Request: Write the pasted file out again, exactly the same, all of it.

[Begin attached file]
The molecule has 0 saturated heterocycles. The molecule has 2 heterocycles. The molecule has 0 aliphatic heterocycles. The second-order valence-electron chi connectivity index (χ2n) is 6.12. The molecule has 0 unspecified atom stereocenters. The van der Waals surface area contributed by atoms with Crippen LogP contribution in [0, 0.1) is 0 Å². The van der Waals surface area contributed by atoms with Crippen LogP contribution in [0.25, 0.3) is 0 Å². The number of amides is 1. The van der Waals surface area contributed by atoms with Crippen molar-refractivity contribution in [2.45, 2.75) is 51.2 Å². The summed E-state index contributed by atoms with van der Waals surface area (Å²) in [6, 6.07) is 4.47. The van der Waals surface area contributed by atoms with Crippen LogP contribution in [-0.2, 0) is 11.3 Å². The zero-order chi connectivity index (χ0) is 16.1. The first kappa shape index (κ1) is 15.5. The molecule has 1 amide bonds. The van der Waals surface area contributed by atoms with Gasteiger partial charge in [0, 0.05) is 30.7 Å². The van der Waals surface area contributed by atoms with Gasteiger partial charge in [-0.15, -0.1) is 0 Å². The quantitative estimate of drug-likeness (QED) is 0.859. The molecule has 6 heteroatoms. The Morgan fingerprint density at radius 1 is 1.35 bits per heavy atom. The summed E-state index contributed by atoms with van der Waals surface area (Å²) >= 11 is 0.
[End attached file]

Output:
The molecule has 0 saturated heterocycles. The molecule has 2 heterocycles. The molecule has 0 aliphatic heterocycles. The second-order valence-electron chi connectivity index (χ2n) is 6.12. The molecule has 0 unspecified atom stereocenters. The van der Waals surface area contributed by atoms with Crippen LogP contribution in [0, 0.1) is 0 Å². The van der Waals surface area contributed by atoms with Crippen LogP contribution in [0.25, 0.3) is 0 Å². The number of amides is 1. The van der Waals surface area contributed by atoms with Crippen molar-refractivity contribution in [2.45, 2.75) is 51.2 Å². The summed E-state index contributed by atoms with van der Waals surface area (Å²) in [6, 6.07) is 4.47. The van der Waals surface area contributed by atoms with Crippen LogP contribution in [-0.2, 0) is 11.3 Å². The zero-order chi connectivity index (χ0) is 16.1. The first kappa shape index (κ1) is 15.5. The molecule has 1 amide bonds. The van der Waals surface area contributed by atoms with Gasteiger partial charge in [0, 0.05) is 30.7 Å². The van der Waals surface area contributed by atoms with Gasteiger partial charge in [-0.15, -0.1) is 0 Å². The quantitative estimate of drug-likeness (QED) is 0.859. The molecule has 6 heteroatoms. The Morgan fingerprint density at radius 1 is 1.35 bits per heavy atom. The summed E-state index contributed by atoms with van der Waals surface area (Å²) >= 11 is 0.